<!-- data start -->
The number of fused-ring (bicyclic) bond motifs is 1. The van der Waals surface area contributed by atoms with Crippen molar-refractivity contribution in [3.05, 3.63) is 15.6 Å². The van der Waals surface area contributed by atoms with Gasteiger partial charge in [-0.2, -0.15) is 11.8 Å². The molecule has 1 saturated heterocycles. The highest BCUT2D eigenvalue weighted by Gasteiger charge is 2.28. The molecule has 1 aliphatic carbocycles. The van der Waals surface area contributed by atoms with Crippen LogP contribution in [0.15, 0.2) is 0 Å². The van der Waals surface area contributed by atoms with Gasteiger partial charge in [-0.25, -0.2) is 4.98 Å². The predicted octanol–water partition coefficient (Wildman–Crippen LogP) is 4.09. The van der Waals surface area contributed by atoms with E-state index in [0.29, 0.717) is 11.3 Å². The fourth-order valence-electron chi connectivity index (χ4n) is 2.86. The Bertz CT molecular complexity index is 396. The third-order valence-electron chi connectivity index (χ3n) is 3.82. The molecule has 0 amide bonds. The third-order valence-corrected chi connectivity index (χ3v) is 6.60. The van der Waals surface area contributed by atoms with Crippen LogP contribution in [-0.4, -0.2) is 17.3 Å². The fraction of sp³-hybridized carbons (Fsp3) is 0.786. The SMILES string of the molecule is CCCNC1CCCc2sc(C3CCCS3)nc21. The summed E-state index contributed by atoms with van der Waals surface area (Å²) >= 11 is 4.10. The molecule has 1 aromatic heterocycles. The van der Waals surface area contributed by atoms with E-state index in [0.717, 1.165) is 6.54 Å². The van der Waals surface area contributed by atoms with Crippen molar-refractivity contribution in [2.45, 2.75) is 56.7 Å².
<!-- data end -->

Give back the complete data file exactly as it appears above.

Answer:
The number of fused-ring (bicyclic) bond motifs is 1. The van der Waals surface area contributed by atoms with Crippen molar-refractivity contribution in [3.05, 3.63) is 15.6 Å². The van der Waals surface area contributed by atoms with Gasteiger partial charge in [-0.2, -0.15) is 11.8 Å². The molecule has 1 saturated heterocycles. The highest BCUT2D eigenvalue weighted by Gasteiger charge is 2.28. The molecule has 1 aliphatic carbocycles. The van der Waals surface area contributed by atoms with Crippen LogP contribution in [0.15, 0.2) is 0 Å². The van der Waals surface area contributed by atoms with Gasteiger partial charge in [-0.25, -0.2) is 4.98 Å². The predicted octanol–water partition coefficient (Wildman–Crippen LogP) is 4.09. The van der Waals surface area contributed by atoms with E-state index in [0.29, 0.717) is 11.3 Å². The fourth-order valence-electron chi connectivity index (χ4n) is 2.86. The Bertz CT molecular complexity index is 396. The third-order valence-electron chi connectivity index (χ3n) is 3.82. The molecule has 0 amide bonds. The third-order valence-corrected chi connectivity index (χ3v) is 6.60. The van der Waals surface area contributed by atoms with Crippen LogP contribution in [-0.4, -0.2) is 17.3 Å². The fraction of sp³-hybridized carbons (Fsp3) is 0.786. The SMILES string of the molecule is CCCNC1CCCc2sc(C3CCCS3)nc21. The summed E-state index contributed by atoms with van der Waals surface area (Å²) >= 11 is 4.10. The molecule has 1 aromatic heterocycles. The van der Waals surface area contributed by atoms with E-state index in [0.717, 1.165) is 6.54 Å². The van der Waals surface area contributed by atoms with Crippen molar-refractivity contribution in [2.45, 2.75) is 56.7 Å².